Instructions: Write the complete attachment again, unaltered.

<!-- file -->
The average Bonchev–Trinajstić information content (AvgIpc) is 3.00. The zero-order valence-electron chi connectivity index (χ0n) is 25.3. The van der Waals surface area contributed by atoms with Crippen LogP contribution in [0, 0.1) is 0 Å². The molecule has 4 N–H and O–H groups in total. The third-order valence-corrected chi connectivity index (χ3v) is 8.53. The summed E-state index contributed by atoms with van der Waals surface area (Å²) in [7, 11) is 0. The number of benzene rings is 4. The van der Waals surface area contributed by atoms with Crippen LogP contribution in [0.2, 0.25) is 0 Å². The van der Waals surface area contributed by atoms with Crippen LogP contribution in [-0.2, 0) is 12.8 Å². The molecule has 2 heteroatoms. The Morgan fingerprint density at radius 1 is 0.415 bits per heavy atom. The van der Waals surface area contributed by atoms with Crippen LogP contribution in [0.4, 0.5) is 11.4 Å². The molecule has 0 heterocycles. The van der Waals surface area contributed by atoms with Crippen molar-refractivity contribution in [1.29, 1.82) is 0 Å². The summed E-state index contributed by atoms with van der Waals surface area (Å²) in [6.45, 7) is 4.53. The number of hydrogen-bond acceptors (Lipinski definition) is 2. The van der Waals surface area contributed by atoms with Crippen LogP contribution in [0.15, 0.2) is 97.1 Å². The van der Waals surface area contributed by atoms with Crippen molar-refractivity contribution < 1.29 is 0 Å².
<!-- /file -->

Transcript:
The average Bonchev–Trinajstić information content (AvgIpc) is 3.00. The zero-order valence-electron chi connectivity index (χ0n) is 25.3. The van der Waals surface area contributed by atoms with Crippen LogP contribution in [0, 0.1) is 0 Å². The molecule has 4 N–H and O–H groups in total. The third-order valence-corrected chi connectivity index (χ3v) is 8.53. The summed E-state index contributed by atoms with van der Waals surface area (Å²) in [7, 11) is 0. The number of benzene rings is 4. The van der Waals surface area contributed by atoms with Crippen LogP contribution in [0.2, 0.25) is 0 Å². The van der Waals surface area contributed by atoms with Crippen LogP contribution in [-0.2, 0) is 12.8 Å². The molecule has 2 heteroatoms. The Morgan fingerprint density at radius 1 is 0.415 bits per heavy atom. The van der Waals surface area contributed by atoms with Crippen LogP contribution in [0.4, 0.5) is 11.4 Å². The molecule has 0 heterocycles. The van der Waals surface area contributed by atoms with Crippen molar-refractivity contribution in [1.29, 1.82) is 0 Å². The summed E-state index contributed by atoms with van der Waals surface area (Å²) in [6.45, 7) is 4.53. The number of hydrogen-bond acceptors (Lipinski definition) is 2. The van der Waals surface area contributed by atoms with Crippen LogP contribution in [0.15, 0.2) is 97.1 Å². The van der Waals surface area contributed by atoms with Crippen molar-refractivity contribution < 1.29 is 0 Å².